Gbike, a Korean Micromobility Startup, Plans to Acquire Rivals Before their 2025 IPO

Gbike acquired a local micromobility platform called ZET from Hyundai Motor for an undisclosed amount last year to bolster its technological synergies. Gbike posted an EBITDA of $40 million and revenue of $13.7 million in 2022, Yoon said. “Based on this fully integrated capability, we set out our vision to innovate the micromobility ecosystem through battery-[swapping] infrastructure. One of the things that set Gbike apart from its competitors is its capability to build its own vehicles — e-scooters, e-bikes and batteries, Yoon mentioned. Gbike launched its own-developed e-bikes in May last year and now operates a fleet of 35,000 e-bikes.

In today’s fast-paced world, micromobility companies have been facing numerous challenges such as bankruptcy, shutdowns, and layoffs. However, amidst the chaos, a Seoul-based shared e-scooters and e-bikes operator called Gbike is looking to beat the odds by going public on the Korean stock market and exploring potential acquisitions.

In an exclusive interview with TechCrunch, Walter Yoon, CEO and founder of Gbike, shared the startup’s plans for acquisitions in the micromobility industry as a strategy to increase its market share before its anticipated initial public offering in early 2025. Yoon stated, “We are currently in discussions for partnerships with around three to five companies, although the details have not been finalized yet.”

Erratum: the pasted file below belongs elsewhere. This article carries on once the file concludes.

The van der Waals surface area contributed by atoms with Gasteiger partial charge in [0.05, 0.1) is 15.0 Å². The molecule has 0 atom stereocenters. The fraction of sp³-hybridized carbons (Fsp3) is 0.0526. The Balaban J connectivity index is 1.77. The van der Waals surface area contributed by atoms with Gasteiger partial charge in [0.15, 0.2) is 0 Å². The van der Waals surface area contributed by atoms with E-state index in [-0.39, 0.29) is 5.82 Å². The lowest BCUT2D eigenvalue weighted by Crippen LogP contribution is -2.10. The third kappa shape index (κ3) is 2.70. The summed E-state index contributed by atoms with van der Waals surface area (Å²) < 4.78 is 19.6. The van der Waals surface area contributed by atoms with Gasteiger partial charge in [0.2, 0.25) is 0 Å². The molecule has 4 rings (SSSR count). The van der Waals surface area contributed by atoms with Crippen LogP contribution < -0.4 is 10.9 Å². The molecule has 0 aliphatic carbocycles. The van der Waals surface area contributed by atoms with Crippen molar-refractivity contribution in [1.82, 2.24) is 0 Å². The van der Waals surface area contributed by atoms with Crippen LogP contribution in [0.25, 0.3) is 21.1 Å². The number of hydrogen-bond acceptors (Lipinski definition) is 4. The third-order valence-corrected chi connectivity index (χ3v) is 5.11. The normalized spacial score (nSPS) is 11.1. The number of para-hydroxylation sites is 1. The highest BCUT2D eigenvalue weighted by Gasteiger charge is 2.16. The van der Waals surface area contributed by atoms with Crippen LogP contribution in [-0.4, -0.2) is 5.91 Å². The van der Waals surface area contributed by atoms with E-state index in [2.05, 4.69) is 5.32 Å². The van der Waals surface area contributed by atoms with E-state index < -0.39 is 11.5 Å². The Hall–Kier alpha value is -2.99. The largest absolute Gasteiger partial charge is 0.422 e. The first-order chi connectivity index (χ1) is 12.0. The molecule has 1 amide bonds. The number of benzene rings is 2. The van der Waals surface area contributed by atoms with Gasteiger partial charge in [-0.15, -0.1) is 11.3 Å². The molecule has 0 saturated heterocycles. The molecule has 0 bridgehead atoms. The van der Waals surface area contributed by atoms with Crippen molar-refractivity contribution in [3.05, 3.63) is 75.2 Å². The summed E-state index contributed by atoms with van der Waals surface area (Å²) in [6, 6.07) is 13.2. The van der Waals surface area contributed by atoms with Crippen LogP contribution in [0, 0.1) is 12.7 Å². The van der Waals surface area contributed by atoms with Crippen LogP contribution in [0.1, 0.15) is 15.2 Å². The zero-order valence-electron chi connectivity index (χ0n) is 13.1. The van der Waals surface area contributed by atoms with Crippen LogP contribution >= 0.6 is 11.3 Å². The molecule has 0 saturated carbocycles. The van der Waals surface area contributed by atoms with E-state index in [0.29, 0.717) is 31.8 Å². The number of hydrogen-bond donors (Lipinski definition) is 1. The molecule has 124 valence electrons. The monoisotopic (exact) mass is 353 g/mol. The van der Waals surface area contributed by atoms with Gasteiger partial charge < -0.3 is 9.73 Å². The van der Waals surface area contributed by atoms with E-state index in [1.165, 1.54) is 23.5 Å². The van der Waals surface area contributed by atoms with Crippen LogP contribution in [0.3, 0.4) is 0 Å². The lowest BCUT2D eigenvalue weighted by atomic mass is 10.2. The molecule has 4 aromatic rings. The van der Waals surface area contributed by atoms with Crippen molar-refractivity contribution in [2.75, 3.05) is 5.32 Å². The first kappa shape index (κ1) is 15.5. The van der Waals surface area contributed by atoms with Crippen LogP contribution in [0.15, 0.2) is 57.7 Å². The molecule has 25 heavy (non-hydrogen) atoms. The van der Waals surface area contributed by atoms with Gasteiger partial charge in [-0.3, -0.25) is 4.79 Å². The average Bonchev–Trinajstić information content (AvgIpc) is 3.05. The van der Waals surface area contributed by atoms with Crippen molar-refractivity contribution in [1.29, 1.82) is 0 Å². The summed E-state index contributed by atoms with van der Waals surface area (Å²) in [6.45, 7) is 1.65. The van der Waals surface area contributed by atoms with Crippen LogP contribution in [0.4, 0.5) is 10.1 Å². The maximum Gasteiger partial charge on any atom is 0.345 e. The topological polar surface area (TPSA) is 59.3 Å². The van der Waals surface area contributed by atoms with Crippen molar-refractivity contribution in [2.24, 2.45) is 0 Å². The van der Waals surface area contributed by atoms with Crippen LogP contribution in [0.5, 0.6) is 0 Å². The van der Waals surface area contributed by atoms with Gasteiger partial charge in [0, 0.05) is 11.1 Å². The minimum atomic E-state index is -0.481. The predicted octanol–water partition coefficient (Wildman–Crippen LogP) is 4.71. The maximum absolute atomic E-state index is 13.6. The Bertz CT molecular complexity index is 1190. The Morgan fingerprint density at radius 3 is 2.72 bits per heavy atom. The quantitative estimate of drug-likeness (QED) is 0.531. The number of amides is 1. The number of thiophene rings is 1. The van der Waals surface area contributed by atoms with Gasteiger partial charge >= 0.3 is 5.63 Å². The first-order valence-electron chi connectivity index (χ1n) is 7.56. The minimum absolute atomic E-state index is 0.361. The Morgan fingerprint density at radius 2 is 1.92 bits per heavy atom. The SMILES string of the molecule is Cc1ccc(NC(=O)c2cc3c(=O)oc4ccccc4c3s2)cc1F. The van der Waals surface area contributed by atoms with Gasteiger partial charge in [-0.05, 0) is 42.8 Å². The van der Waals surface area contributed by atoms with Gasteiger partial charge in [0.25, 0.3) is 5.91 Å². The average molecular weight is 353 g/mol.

Last year, Gbike further strengthened its technological capabilities by acquiring a local micromobility platform, ZET, from Hyundai Motor for an undisclosed amount.

“We improved the profitability through deep vertical integration from logistics and operations to manufacturing,” Yoon told TechCrunch. He also mentioned that Gbike posted an EBITDA of $40 million and revenue of $13.7 million in 2022, making it profitable compared to its global competitors. The startup expects to see a 25% increase in revenue, reaching $50 million in 2023, with 30% of EBITDA and 10% of EBIT.

Among Gbike’s unique features is its ability to produce its own e-scooters, e-bikes, and batteries. Additionally, unlike its competitors who outsource the field operators, Gbike has a full-time, integrated operation team that effectively communicates between field operators and IT developers for better performance.

In May of last year, Gbike launched its own-developed e-bikes and currently operates a fleet of 35,000 in South Korea. It also boasts a fleet of 100,000 electric scooters and serves 3.4 million users in the country. In addition, Gbike has also introduced its own battery, which can be used not only for e-bikes but also for e-wheelchairs, e-strollers, e-scooters, and e-mopeds. With a total of 160,000 rechargeable batteries, approximately 50,000 are utilized daily.

Gbike continues to invest in international markets, having recently launched its electric mobility service in Bangkok and Phuket, Thailand. Plans are also in place to expand to Vietnam in the first quarter of this year. Though the startup’s primary focus is South Korea and Southeast Asia, it has made its way to the U.S. market, launching in Memphis, Tennessee, in July and in LA and Guam in December. When asked about navigating the challenging micromobility market in the U.S., Yoon shared that they are learning and adapting to the market’s unique characteristics.

Currently, Gbike operates a fleet of 2,000 e-scooters in both Thailand and the U.S. Yoon’s goal for the year is for Gbike to turn a profit in Southeast Asia and the U.S. The startup, which had 230 employees in February of last year, has seen a 34.7% increase in staff, with a current total of 310 employees as of December.

Avatar photo
Dylan Williams

Dylan Williams is a multimedia storyteller with a background in video production and graphic design. He has a knack for finding and sharing unique and visually striking stories from around the world.

Articles: 874

Leave a Reply

Your email address will not be published. Required fields are marked *